A guide to risk assessment

Blogs 9 May 2019

This blog covers what conducting a risk assessment involves and what should you need to think about.

A big part of running a company is controlling the risks related to health and safety in the workplace. This is where a risk assessment plays an important role in everyday business.

For guidance on working safely during the coronavirus pandemic, see our guide to COVID-19 risk assessments.

Explaining risk assessment and how to conduct one

A risk assessment is the process of identifying, understanding and evaluating potential hazards in the workplace concerning the day-to-day running of a company. It involves identifying sensible measures to control those hazards to ensure the safety of staff. This ranges from making sure the environment is safe for employees to work in to ensure equipment is safe for them to use.

The process of successfully carrying out a risk assessment, involves:

  • Identifying the hazards – what could harm your employees when doing their job
  • Identifying who might be harmed – employees most at risk of harm because of the hazards identified
  • Evaluating the level of risk ­– deciding how likely harm will occur and proposing changes to prevent it

Identifying key hazards

Carrying out a risk assessment accurately should first involve identifying the potential hazards in your company. A good way to do this is to walk around all areas of your workplace and make a note of anything that could cause harm – from problems concerning your infrastructure to processes and substances you use, which could injure your staff or be hazardous to their health.

Examples of hazard could include:

  • Exposed high voltage equipment or machinery
  • Computer cables trailing across the floor
  • A slippery section of a shop floor
  • A poorly lit warehouse that holds heavy stock
  • Toxic chemicals used in your factory   

To help identify hazards, it’s also a good idea to check instruction manuals for equipment and machinery, or the chemicals you use, to understand hazards that may otherwise not be clear.

Identifying who might be at risk

In addition to identifying hazards, it’s important to identify who might be affected by each hazard and how. This includes employees and people outside your business that might not be in the workplace all the time, such as customers, visiting clients or contractors. When identifying staff, it’s also best to put employees into groups – people using machinery or working in the warehouse, for instance.

It’s also important to think about staff who might be affected by hazards that develop after a long period of time. This could be employees who use certain equipment for extensive periods during the day, or those regularly exposed to noisy machinery or harmful substances.

Consider speaking to your staff to see what they think the hazards are in your company. As they are the ones working for you each day, they might notice hazards you haven’t. They could have some good ideas of how best to control the risks. You can also make sure they think what you plan to do will work and won’t present any further hazards.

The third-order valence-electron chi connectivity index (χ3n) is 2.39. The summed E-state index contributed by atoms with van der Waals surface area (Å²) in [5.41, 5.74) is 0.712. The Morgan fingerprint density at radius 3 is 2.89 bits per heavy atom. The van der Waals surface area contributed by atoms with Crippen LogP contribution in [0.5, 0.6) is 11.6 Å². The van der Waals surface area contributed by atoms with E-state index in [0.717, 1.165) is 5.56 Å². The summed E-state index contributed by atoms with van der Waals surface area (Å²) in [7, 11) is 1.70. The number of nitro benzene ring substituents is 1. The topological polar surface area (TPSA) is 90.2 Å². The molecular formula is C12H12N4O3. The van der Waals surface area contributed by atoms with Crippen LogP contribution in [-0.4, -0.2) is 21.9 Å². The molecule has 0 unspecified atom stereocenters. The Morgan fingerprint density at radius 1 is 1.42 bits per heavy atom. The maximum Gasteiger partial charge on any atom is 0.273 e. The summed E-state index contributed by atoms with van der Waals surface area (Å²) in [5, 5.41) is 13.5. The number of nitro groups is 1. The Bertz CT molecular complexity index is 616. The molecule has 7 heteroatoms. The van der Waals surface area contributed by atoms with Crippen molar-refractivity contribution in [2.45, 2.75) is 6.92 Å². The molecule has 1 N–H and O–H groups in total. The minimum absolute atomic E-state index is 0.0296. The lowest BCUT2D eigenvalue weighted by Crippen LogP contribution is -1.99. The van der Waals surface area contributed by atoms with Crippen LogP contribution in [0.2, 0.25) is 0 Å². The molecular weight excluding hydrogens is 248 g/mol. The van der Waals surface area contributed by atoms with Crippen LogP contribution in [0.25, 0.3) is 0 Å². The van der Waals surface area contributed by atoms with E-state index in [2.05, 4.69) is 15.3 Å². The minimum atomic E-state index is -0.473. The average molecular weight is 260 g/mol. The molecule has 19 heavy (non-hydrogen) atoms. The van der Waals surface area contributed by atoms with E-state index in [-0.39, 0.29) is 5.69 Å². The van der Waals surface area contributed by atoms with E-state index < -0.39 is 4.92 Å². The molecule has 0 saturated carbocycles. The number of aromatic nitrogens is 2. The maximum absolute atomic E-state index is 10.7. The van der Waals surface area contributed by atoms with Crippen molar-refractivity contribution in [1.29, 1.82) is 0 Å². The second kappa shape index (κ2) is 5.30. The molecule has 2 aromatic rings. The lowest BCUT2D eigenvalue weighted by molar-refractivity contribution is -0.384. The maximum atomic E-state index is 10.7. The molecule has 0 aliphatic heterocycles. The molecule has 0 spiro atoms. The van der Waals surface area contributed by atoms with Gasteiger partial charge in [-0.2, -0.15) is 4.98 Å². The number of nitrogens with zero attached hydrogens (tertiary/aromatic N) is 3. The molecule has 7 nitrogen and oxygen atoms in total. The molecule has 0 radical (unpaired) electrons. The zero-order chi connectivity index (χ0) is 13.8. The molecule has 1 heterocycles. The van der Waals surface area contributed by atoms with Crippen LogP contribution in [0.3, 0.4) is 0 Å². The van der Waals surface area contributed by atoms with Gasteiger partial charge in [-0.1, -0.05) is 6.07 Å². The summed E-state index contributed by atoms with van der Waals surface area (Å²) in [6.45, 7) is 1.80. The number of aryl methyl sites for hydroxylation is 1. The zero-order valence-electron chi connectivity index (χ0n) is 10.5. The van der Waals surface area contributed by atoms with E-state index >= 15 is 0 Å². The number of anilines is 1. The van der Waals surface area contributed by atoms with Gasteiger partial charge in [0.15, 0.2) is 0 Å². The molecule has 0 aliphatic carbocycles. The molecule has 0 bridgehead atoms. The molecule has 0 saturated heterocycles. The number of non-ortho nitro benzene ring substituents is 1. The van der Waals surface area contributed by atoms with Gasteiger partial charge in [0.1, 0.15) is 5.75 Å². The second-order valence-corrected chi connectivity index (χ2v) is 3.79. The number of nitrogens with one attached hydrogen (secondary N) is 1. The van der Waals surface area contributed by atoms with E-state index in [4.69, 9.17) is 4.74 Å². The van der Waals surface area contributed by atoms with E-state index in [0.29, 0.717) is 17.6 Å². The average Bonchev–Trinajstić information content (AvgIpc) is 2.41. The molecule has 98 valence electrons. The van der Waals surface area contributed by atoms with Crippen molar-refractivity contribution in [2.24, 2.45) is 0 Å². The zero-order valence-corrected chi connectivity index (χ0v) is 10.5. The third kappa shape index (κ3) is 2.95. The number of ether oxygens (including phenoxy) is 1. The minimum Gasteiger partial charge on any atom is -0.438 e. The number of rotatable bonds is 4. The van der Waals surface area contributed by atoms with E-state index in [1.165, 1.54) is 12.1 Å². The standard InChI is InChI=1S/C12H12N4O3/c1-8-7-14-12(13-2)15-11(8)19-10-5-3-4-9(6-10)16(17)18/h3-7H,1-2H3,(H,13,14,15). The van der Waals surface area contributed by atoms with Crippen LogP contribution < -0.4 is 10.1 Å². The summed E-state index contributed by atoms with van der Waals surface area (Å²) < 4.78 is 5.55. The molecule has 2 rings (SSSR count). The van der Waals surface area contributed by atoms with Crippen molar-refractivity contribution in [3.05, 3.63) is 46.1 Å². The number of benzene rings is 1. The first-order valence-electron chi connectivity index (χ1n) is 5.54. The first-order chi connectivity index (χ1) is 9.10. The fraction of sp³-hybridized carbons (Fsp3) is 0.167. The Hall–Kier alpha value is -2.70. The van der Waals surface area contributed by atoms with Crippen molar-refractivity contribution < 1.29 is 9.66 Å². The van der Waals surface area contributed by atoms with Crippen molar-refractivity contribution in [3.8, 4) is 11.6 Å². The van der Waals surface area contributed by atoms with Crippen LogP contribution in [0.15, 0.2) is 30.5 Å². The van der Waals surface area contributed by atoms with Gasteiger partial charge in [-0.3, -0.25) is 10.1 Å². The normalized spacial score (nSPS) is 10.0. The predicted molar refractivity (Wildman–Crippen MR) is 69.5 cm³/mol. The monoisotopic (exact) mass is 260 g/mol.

Evaluating levels of risk and preventing hazards

The next stage of carrying out a risk assessment is deciding on the level of risk of each hazard occurring. For instance, is the risk high, like someone falling on a very slippery floor. Or is it low, such as someone falling off a ladder up to a high shelf or piece of scaffolding.

The aim of doing this isn’t to eliminate all risks – it’s worth remembering that risks are part of everyday life. This is about knowing what the main risks are and what you need to do to manage them reasonably and practicably.

When it comes to considering changes that might need to be made to prevent any risks, the work doesn’t need to be costly. Cheap changes can be quick and effective. For instance, using higher voltage light bulbs for a poorly lit warehouse, or fitting a guard to exposed dangerous machinery.

Other things to consider, include:

  • Preventing access to a hazard, such as with signage
  • Organising staff shifts to reduce their exposure to a hazard
  • Providing protective equipment and first aid

Putting your risk assessment into practice

Once you’ve agreed on the changes you’ll make to your workplace you should consider making a list of the actions that will be done, and tick them off when complete.

It’s worth mentioning that some trade associations and employee bodies have model assessments that can help make sure employers don’t miss anything when carrying out a risk assessment. However, it’s still important to adapt these models to your place of work. Keep in mind that one business can pose different hazards to another, even if they’re both in the same industry.

You should display your risk assessment so your staff can see it, like in the staff room or on your company intranet. Also, consider making the assessment part of the induction process for when new staff join your company.

Reviewing your risk assessment each year to make sure it still works is also important. It will probably need updating when changes in your workplace are made too.

How FSB can help with risk assessments

Carrying out risk assessments is a key part of health and safety in business. We help members in this area by:

  • Providing access to free health and safety fact sheets and documents, including about risk assessments
  • Locating relevant health and safety regulations for your business
  • Offering health and safety policy advice from experts in the field


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